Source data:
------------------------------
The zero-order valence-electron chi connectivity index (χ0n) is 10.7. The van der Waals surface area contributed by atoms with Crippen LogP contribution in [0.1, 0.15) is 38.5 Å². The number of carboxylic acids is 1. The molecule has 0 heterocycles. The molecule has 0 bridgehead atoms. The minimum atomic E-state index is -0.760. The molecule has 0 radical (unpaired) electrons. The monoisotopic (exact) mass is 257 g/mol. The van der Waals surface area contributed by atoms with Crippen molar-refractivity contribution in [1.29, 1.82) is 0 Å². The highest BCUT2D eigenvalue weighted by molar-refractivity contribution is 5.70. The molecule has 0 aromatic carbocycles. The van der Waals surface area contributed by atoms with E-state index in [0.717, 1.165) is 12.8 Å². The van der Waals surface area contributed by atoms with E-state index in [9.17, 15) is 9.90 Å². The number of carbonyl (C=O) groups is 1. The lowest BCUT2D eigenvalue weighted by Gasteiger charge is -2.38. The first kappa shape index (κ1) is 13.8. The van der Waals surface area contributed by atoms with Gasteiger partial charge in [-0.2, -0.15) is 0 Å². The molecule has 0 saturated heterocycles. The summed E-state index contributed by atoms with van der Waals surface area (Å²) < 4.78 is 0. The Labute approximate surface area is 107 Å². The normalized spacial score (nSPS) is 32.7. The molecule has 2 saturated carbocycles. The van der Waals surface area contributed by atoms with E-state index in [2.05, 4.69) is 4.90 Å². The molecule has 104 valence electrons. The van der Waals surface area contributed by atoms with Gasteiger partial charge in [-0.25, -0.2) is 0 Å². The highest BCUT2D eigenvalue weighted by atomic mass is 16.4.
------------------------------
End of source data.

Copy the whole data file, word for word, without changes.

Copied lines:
The zero-order valence-electron chi connectivity index (χ0n) is 10.7. The van der Waals surface area contributed by atoms with Crippen LogP contribution in [0.1, 0.15) is 38.5 Å². The number of carboxylic acids is 1. The molecule has 0 heterocycles. The molecule has 0 bridgehead atoms. The minimum atomic E-state index is -0.760. The molecule has 0 radical (unpaired) electrons. The monoisotopic (exact) mass is 257 g/mol. The van der Waals surface area contributed by atoms with Crippen molar-refractivity contribution in [1.29, 1.82) is 0 Å². The highest BCUT2D eigenvalue weighted by molar-refractivity contribution is 5.70. The molecule has 0 aromatic carbocycles. The van der Waals surface area contributed by atoms with E-state index in [0.717, 1.165) is 12.8 Å². The van der Waals surface area contributed by atoms with E-state index in [9.17, 15) is 9.90 Å². The number of carbonyl (C=O) groups is 1. The lowest BCUT2D eigenvalue weighted by Gasteiger charge is -2.38. The first kappa shape index (κ1) is 13.8. The van der Waals surface area contributed by atoms with Gasteiger partial charge in [-0.2, -0.15) is 0 Å². The molecule has 0 saturated heterocycles. The summed E-state index contributed by atoms with van der Waals surface area (Å²) < 4.78 is 0. The Labute approximate surface area is 107 Å². The normalized spacial score (nSPS) is 32.7. The molecule has 2 saturated carbocycles. The van der Waals surface area contributed by atoms with E-state index in [2.05, 4.69) is 4.90 Å². The molecule has 104 valence electrons. The van der Waals surface area contributed by atoms with Gasteiger partial charge in [-0.25, -0.2) is 0 Å². The highest BCUT2D eigenvalue weighted by atomic mass is 16.4.